Given that a family law case in another state has been described as “unprecedented” and is reportedly the first of its type to work its way through the courts, readers in Colorado and elsewhere might be interested to hear the details.

The matter involves a same-sex female couple and their child custody dispute focused upon a child that one of them bore via surrogacy in Nevada in 2008. That woman, Sha’Kayla St. Mary, carried the child to term after being implanted with an egg received from her partner, Veronica Lynn Damon, that was fertilized by an anonymous donor.

Before having the child, the couple executed a parenting agreement. Although that document listed both women as parents, it designated Damon as the biological mother.

The couple later terminated their relationship. When St. Mary sought custody rights, a judge from the Clark County District Court ruled that she was not entitled to them as a parent, being only a surrogate. Following that ruling, the court granted Damon’s request to move to another state with the child.

St. Mary persisted in her quest for visitation and custody, with her case taking a material turn just last week following a ruling issued by the Nevada Supreme Court on appeal. That court overturned the lower court’s decision, sending the case back for further deliberations.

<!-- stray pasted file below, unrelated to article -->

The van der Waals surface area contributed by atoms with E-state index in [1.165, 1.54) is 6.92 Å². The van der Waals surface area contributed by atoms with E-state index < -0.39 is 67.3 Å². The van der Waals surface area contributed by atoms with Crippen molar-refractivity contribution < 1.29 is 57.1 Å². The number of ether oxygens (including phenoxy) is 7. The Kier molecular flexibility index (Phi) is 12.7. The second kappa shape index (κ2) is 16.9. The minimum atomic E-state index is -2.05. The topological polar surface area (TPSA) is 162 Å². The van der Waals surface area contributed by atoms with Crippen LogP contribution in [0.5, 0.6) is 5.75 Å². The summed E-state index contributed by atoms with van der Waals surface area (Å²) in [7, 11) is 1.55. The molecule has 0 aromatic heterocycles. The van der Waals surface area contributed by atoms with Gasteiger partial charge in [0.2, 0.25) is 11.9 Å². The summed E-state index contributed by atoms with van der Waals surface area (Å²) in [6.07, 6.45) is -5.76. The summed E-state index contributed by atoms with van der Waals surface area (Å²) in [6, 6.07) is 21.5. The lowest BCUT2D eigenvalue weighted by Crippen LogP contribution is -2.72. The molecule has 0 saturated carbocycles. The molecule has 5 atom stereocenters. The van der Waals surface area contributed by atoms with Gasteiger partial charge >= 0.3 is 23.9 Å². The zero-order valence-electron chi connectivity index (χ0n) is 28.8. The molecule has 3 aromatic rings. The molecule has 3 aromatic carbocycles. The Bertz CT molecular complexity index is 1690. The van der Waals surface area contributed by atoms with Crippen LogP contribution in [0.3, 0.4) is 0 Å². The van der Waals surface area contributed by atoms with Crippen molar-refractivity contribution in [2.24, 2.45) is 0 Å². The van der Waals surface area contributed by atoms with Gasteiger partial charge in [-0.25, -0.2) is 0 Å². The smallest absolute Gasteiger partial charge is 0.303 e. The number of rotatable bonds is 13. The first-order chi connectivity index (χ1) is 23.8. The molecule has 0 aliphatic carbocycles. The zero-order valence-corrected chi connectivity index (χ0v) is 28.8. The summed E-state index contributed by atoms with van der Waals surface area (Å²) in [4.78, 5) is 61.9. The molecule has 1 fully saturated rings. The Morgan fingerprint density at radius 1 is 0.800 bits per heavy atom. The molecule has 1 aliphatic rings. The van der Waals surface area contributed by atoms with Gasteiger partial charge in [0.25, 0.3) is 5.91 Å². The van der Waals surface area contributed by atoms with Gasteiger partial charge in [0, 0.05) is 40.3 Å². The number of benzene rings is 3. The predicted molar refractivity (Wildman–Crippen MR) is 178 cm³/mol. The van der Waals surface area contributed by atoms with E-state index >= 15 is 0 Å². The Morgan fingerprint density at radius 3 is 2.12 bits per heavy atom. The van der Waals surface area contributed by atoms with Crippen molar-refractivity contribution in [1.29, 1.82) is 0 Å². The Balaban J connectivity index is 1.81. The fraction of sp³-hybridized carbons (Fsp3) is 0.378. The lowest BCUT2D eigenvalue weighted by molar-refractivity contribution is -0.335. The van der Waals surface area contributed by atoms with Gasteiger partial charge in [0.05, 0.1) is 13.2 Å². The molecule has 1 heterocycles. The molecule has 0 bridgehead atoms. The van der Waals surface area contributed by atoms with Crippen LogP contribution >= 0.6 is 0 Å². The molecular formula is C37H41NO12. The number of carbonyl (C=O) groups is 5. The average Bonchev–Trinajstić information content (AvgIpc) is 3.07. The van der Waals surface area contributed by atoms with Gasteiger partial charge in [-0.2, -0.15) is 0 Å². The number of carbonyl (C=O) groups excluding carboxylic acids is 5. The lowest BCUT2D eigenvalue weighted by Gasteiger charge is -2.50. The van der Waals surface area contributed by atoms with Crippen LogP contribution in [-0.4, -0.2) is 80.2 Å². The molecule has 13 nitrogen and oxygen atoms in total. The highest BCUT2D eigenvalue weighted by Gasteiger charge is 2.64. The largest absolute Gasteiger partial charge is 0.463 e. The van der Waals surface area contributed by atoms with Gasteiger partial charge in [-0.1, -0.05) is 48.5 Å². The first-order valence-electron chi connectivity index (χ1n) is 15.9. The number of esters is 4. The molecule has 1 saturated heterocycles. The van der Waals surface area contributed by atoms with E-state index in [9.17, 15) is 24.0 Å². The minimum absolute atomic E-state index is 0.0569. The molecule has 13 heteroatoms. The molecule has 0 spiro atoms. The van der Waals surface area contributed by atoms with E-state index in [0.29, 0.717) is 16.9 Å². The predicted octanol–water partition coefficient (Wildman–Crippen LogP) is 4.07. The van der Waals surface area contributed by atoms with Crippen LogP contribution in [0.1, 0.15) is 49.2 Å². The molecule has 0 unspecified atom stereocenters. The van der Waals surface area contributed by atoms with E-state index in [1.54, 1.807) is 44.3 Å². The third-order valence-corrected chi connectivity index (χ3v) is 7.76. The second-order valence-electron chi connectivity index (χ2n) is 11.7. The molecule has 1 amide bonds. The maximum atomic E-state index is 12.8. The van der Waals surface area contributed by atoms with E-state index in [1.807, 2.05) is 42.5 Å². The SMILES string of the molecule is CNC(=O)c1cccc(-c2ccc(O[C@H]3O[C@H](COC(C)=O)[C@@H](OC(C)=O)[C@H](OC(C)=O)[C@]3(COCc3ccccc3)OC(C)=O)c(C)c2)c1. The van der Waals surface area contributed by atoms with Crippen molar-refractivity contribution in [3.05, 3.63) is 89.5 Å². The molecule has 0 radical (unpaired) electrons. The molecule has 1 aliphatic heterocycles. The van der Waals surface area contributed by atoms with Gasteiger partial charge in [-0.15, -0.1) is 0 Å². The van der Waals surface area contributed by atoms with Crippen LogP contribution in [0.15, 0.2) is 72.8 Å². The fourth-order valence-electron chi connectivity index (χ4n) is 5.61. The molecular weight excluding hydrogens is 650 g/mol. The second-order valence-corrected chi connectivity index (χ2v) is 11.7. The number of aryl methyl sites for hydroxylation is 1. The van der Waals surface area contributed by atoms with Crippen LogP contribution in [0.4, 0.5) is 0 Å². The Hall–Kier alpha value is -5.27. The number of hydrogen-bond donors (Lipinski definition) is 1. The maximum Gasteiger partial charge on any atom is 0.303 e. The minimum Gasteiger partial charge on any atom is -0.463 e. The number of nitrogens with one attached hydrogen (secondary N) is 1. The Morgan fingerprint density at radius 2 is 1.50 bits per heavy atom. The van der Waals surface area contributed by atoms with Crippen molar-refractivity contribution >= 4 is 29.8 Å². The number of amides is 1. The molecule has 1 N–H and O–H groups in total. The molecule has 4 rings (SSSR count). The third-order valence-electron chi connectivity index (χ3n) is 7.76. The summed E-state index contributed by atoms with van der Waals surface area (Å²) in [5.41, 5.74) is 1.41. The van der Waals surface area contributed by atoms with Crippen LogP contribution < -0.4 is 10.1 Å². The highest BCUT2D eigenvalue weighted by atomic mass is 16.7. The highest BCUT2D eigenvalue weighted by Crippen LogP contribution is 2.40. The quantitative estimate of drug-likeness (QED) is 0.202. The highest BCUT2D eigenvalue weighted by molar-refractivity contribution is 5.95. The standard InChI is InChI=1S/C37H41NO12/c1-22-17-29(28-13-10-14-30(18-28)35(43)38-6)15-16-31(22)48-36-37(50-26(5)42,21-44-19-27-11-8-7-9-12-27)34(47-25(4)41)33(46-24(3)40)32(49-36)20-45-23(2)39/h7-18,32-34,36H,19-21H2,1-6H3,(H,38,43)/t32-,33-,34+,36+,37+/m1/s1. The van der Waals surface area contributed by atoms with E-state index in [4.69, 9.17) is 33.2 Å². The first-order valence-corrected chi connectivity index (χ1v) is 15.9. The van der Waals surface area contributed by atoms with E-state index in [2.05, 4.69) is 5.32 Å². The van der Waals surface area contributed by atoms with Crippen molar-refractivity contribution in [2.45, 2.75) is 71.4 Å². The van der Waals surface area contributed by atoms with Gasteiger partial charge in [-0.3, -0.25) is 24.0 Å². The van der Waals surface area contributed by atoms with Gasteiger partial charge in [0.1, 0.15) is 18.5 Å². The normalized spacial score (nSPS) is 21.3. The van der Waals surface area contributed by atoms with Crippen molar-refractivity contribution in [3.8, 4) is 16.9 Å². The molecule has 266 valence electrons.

The justices ruled that it was a mistake to find that St. Mary lacked parental rights without having a hearing to consider evidence on the matter. The court additionally disagreed with the lower court ruling that the parenting agreement executed between St. Mary and Damon was unlawful.

The understanding between the two women, stated the court, “must not be deemed unenforceable on the basis of the parents being of the same sex.”

St. Mary’s attorney will seek an order requiring the child to be returned to Nevada.

Source: Las Vegas Review-Journal, “Surrogate mother can argue for parental rights, Nevada Supreme Court rules,” Sean Whaley, Oct. 3, 2013